Brian Moseley, Plymouth
Webpage created: September 30, 2021
Webpage updated: October 06, 2021




Part of the old Plympton Priory - or not.
See main text below.
From a postcard.

An ecclesiastical college, or Minster, consisting of a dean and four canons, had been founded at Plympton in Anglo Saxon times.  It was referred to in a charter of King Edward the Elder (reigned 901 to 925) whereby the King gave 23 hides of land in Wellington, West Buckland and Bishops Lydeard, all in Somerset, to Asser, the Bishop of Sherborne, in exchange for the Minster at Plympton.  This charter was used by the Prior of Plympton in 1302 to defend an accusation against him.  When King Henry I gave the Honour of Plympton to Richard de Redvers in 1107 it did not include the Priory.

After the Norman Conquest King William is said to have given the churches at Plympton, Braunton and Saint Stephen, Exeter, to William Warelwast, who had been the King's chaplain but was by now the Bishop of Exeter.

But down in Plympton the canons at the Priory had been misbehaving themselves and had taken wives who had distracted them from their work at the Priory.  Bishop Warelwast objected to this behaviour and closed the Priory.  In its place, in 1121, the Bishop opened an Augustinian Priory on the site, to which he brought canons from the Holy Trinity Priory at Aldgate, in London.  It was dedicated to Saint Peter and Saint Paul.  The Prior he appointed was called Ralph.  In 1124 he confirmed the Priory's freedom from synodals, Paschal custom, and Episcopal exactions.  In later life the Bishop became blind and spent his final days at the Priory, where he died on or about September 26th 1137.  He was buried in the chapter house there.

It should be mentioned that the Priory was senior Saint Andrew's Church at Sutton, the small fishing village on the shore of Sutton Pool, and it supplied the clergy for the services held there and at Saint Budeaux, that combination becoming the Ancient Parish of Saint Andrew's in due course.  The Prior was responsible for appointing the vicars and this caused a great deal of consternation as Plymouth grew in importance. 

In fact, the Prior of Plympton held the right to appoint the vicars of the ancient parish churches of Eggbuckland, Plympton Saint Mary, Plympton Saint Maurice, Plymstock, Saint Budeaux, and Tamerton Foliot as well as the country parishes of Brixton, Meavy, Sampford Spiney, Shaugh Prior, Ugborough, Wembury as Maker, which was within the county of Devon at that time.  The Valletort's had also granted to the Priory the rights for the estates of Ham, Kinterbury and Cremyll.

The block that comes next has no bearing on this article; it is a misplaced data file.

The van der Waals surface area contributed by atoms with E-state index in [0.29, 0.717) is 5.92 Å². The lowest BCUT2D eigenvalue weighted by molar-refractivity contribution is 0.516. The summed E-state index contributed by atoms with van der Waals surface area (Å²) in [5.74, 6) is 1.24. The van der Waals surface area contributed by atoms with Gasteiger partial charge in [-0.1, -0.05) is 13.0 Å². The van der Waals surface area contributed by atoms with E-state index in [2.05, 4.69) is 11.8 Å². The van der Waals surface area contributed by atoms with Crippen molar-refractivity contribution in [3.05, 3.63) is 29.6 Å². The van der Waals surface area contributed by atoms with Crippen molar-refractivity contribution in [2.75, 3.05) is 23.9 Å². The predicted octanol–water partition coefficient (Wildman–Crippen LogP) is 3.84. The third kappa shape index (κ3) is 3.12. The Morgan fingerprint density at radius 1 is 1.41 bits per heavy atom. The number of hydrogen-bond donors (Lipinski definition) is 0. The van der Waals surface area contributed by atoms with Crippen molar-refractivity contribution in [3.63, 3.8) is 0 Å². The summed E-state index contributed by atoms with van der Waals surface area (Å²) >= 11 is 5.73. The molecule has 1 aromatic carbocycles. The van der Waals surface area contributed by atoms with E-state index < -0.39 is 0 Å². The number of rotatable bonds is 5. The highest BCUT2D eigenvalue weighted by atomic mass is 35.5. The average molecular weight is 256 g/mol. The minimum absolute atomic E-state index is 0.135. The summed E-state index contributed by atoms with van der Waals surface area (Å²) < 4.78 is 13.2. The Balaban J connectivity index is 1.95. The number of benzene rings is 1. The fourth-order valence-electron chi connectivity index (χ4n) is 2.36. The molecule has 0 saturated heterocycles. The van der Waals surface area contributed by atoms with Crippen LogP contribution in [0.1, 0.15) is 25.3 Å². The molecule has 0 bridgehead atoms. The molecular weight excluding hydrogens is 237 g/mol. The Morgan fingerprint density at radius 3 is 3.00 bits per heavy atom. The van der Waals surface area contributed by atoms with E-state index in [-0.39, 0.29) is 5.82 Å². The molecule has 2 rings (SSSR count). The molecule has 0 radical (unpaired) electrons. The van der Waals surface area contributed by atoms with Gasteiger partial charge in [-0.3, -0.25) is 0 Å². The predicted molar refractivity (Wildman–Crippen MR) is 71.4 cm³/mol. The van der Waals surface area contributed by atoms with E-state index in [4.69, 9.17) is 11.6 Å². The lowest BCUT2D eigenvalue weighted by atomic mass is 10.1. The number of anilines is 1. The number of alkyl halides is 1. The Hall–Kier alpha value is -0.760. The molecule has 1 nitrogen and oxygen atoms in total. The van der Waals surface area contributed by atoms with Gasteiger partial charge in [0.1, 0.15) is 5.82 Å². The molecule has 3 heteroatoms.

So important was the Priory that it fell to the Prior to entertain Edward of Woodstock, the Black Prince, when he landed at Plymouth in 1348.  Plymouth was still a century away from being constituted a borough.

Plympton Priory became very rich - the richest monastic house in Devon, it was said, one report giving its value as 898 0 shillings and 1/8th of a penny.  Certainly at the time it was dissolved it had 21 canons and was earning 912 per year.

With the Dissolution of the Monasteries in sight, the last Prior, John Howe, surrendered to the King's supremacy in 1134.  Plympton Priory was closed down in 1139 and its demesne was granted to Mr Arthur Champernowne.  He subsequently sold it to the Strode family.

One story, related by the Deputy Mayor of Plymouth, Mr Isaac Foot, at the re-opening of Plympton Grammar School in 1921, was how Plymouth overcame the problem of having to pay Plympton a pension of 120 a year.   Apparently, the new Borough 'squared a royal officer with a tun of wine costing 5 6s 8d to speak to the King that he should abolish the pension'.  This piece of municipal corruption was successful.

At the end of the nineteenth century the Early English refectory and the Norman under croft plus a fifteenth century kitchen were still in situ within the house and grounds of Lower Priory, which belonged to a Mr Evans.

Referring to the photograph heading this article, this building is now known as the "Tower House", 12 Old Priory, but is not as old as it looks.  The building is not shown on the Ordnance Survey large-scale maps of Plympton in the 1860s but does appear on later editions.  According to the Devon volume of Pevsner's "Buildings of England", it incorporates remains of a 12th century doorway from the Priory and part of the ground-floor walls are also of that period.  Otherwise it is of mid-19th century date.  Noye the attic gable and brick chimney stack on the left.  The roof is of dry slate.  The attic gable lancet is probably from the 13th century while the moulded doorway at ground level is 12th century.  "Tower House" is a grade II Listed Building.